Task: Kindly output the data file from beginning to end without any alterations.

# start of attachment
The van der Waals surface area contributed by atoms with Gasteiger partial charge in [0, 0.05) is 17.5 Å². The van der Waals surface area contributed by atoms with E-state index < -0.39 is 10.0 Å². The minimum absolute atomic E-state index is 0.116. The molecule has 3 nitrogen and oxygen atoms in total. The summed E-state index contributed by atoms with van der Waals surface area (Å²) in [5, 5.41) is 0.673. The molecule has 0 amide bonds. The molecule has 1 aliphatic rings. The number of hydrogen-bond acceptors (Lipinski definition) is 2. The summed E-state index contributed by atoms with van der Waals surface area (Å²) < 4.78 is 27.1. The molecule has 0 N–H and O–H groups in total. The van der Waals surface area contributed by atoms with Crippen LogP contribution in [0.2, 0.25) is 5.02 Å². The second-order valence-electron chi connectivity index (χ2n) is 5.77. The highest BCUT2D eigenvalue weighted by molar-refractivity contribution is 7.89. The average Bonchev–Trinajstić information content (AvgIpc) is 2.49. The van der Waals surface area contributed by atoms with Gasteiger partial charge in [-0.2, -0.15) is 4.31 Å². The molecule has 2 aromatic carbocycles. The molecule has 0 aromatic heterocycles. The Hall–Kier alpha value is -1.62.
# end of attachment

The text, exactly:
The van der Waals surface area contributed by atoms with Gasteiger partial charge in [0, 0.05) is 17.5 Å². The van der Waals surface area contributed by atoms with E-state index < -0.39 is 10.0 Å². The minimum absolute atomic E-state index is 0.116. The molecule has 3 nitrogen and oxygen atoms in total. The summed E-state index contributed by atoms with van der Waals surface area (Å²) in [5, 5.41) is 0.673. The molecule has 0 amide bonds. The molecule has 1 aliphatic rings. The number of hydrogen-bond acceptors (Lipinski definition) is 2. The summed E-state index contributed by atoms with van der Waals surface area (Å²) < 4.78 is 27.1. The molecule has 0 N–H and O–H groups in total. The van der Waals surface area contributed by atoms with Crippen LogP contribution in [0.2, 0.25) is 5.02 Å². The second-order valence-electron chi connectivity index (χ2n) is 5.77. The highest BCUT2D eigenvalue weighted by molar-refractivity contribution is 7.89. The average Bonchev–Trinajstić information content (AvgIpc) is 2.49. The van der Waals surface area contributed by atoms with Gasteiger partial charge in [-0.2, -0.15) is 4.31 Å². The molecule has 2 aromatic carbocycles. The molecule has 0 aromatic heterocycles. The Hall–Kier alpha value is -1.62.